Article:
Its faithful will shout for joy.

There I will cause a horn to sprout up for David.

I have prepared a lamp for my anointed one.

I will clothe his enemies with shame.

But upon him,

His crown will gleam.’”

This psalm ends with Yahweh’s promise to remain at Zion, Jerusalem. Yahweh has chosen Zion for his dwelling place. He was going to rest there at his new residence. He desired to live there. He was going to provide for the poor people there with provisions and bread. The priests would be provided with saving clothes, while the faithful would be full of joyful shouts. David would have his horn of plenty full. He would have a lamp for the anointed one, David. His enemies would be clothed in shame, while David’s crown would gleam.   Thus the combination of the Ark of the Covenant, the covenant with David, and Jerusalem as the holy city are all combined into one thought here at the conclusion of this psalm.

The rejection (Ps 89:38-89:45)

“But now you have spurned him.

You have rejected him.

You are full of wrath against your anointed.

You have renounced the covenant with your servant.

You have defiled his crown in the dust.

You have broken through all his walls.

You have laid his strongholds in ruins.

All who pass by despoil him.

He has become the scorn of his neighbors.

You have exalted the right hand of his foes.

You have made all his enemies rejoice.

Moreover,

You have turned back the edge of his sword.

You have not supported him in battle.

You have removed the scepter from his hand.

You hurled his throne to the ground.

You have cut short the days of his youth.

You have covered him with shame.”

Selah

Now there is a switch in tone in this psalm. Instead of the everlasting dynasty of David, this psalmist complains that God has abandoned David. In a series of complaints directly to God, using the second person “you,” he says that God has spurned and rejected David. His wrath or anger has turned on David. God has renounced the covenant with David. He has thrown his crown on the ground. He has broken down all the walls and ruined his fortresses. His foes now plunder him and scorn him as all the enemies now rejoice. The edge of his sword has turned on himself as he no longer has any support in battles. His scepter is gone as well as his youth. He is full of shame. This could be at the time of the revolt against David or a metaphor for the captivity that came to the descendents of David. The Israelites saw this captivity as a punishment from God. This section also ends with the musical interlude pause of Selah.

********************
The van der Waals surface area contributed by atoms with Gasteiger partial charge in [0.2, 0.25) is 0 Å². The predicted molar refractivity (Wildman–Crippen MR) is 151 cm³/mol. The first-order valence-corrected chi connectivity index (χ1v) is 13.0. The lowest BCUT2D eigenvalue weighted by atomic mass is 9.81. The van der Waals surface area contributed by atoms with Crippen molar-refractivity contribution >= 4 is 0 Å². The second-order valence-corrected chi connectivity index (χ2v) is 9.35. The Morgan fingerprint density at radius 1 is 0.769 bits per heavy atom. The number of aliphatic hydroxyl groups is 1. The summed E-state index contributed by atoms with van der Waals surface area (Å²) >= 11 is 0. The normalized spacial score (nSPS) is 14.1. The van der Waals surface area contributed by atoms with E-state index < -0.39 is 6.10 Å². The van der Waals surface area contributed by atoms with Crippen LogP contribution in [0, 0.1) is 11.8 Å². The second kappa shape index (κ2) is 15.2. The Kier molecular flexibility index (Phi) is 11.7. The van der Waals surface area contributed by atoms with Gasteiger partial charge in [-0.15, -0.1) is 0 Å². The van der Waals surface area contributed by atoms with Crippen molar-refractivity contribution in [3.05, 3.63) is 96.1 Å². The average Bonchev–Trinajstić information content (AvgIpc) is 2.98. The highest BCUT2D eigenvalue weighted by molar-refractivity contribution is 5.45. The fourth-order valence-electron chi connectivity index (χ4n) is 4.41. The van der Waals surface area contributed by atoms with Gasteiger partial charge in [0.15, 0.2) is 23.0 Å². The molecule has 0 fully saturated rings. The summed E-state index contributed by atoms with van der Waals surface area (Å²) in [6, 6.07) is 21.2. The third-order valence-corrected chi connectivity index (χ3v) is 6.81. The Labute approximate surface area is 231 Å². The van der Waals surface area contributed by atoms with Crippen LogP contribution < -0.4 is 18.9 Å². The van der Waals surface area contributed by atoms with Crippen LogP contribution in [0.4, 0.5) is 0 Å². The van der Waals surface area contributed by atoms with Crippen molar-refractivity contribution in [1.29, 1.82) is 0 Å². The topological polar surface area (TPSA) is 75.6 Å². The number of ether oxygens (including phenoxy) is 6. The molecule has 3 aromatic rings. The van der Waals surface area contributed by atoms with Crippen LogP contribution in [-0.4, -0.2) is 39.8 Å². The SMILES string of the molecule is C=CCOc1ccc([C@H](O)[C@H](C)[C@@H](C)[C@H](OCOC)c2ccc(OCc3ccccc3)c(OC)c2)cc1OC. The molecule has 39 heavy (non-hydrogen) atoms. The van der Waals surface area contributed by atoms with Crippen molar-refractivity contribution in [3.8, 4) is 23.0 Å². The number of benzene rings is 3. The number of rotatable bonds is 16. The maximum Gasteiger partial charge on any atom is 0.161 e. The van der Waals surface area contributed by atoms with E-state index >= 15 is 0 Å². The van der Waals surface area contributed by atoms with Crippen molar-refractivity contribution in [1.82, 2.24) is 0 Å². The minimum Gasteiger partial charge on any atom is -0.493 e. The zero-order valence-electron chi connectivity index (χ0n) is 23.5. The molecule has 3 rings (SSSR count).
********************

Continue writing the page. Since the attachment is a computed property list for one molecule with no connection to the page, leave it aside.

The false repentance (Ps 78:34-78:37)

“When he killed them,

They sought him.

They repented.

They sought God earnestly.

They remembered

That God was their rock,

That the Most High God was their redeemer.

But they flattered him with their mouths.

They lied to him with their tongues.

Their heart was not steadfast toward him.

They were not true to his covenant.”

After some of the Israelites died in the desert, others claimed to repent. They sought God earnestly as they remembered that God was their rock. The Most High God was their redeemer. They tried to flatter God with their mouths as they lied with their tongues. Their heart was not in it. They were not true to the covenant.

The dying words of Mattathias (1 Macc 2:49-2:50)

“Now the days drew near for Mattathias to die. He said to his sons.

‘Arrogance and scorn have now become strong.

It is a time of ruin and furious anger.

Now, my children,

Show zeal for the law.

Give your lives for the covenant of our ancestors.’”

This text does not indicate how old Mattathias was or what he was dying of.  However, he called his 5 sons and righty said that arrogance and scorn had become common place. There was much anger at that time. However, he also was right to tell them to have zeal for the law and the covenant of their ancestors.

The persecution of the Jews (1 Macc 1:54-1:61)

“Now on the fifteenth day of Chislev, in the one hundred forty-fifth year they erected a desolating sacrilege on the altar of burnt offerings. They also built altars in the surrounding towns of Judah. They offered incense at the doors of the houses and in the streets. The books of the law that they found they tore to pieces and burned with fire. Anyone found possessing the book of the covenant, or anyone who adhered to the law, was condemned to death by the decree of the king. They kept using violence against Israel, against those who were found month after month in the towns. On the twenty-fifth day of the month they offered sacrifice on the altar that was on top of the altar of burnt offering. According to the decree, they put to death the women who had their children circumcised. They put to death their families and those who circumcised them. They hung the infants from their mothers’ necks.”

Once again, we have specific days and years. Chislev was December of 167 BCE. The sacrilege mentioned might be the idol of Zeus. There will be more indications of this in the Book of Daniel and 2 Maccabees, which must be from about the same time period. They used the old altars with incense in the house and streets. When they found the book of the law, they tore it apart and burned it. Thus we have an early instance of the burning of books. Anyone who was following the Mosaic covenant was condemned to death. Violence was a way of life. They put to death any women who circumcised their children, plus their whole family. Then they would hang the infants on their mother’s necks. This seems like an especially brutal way to get rid of strange customs.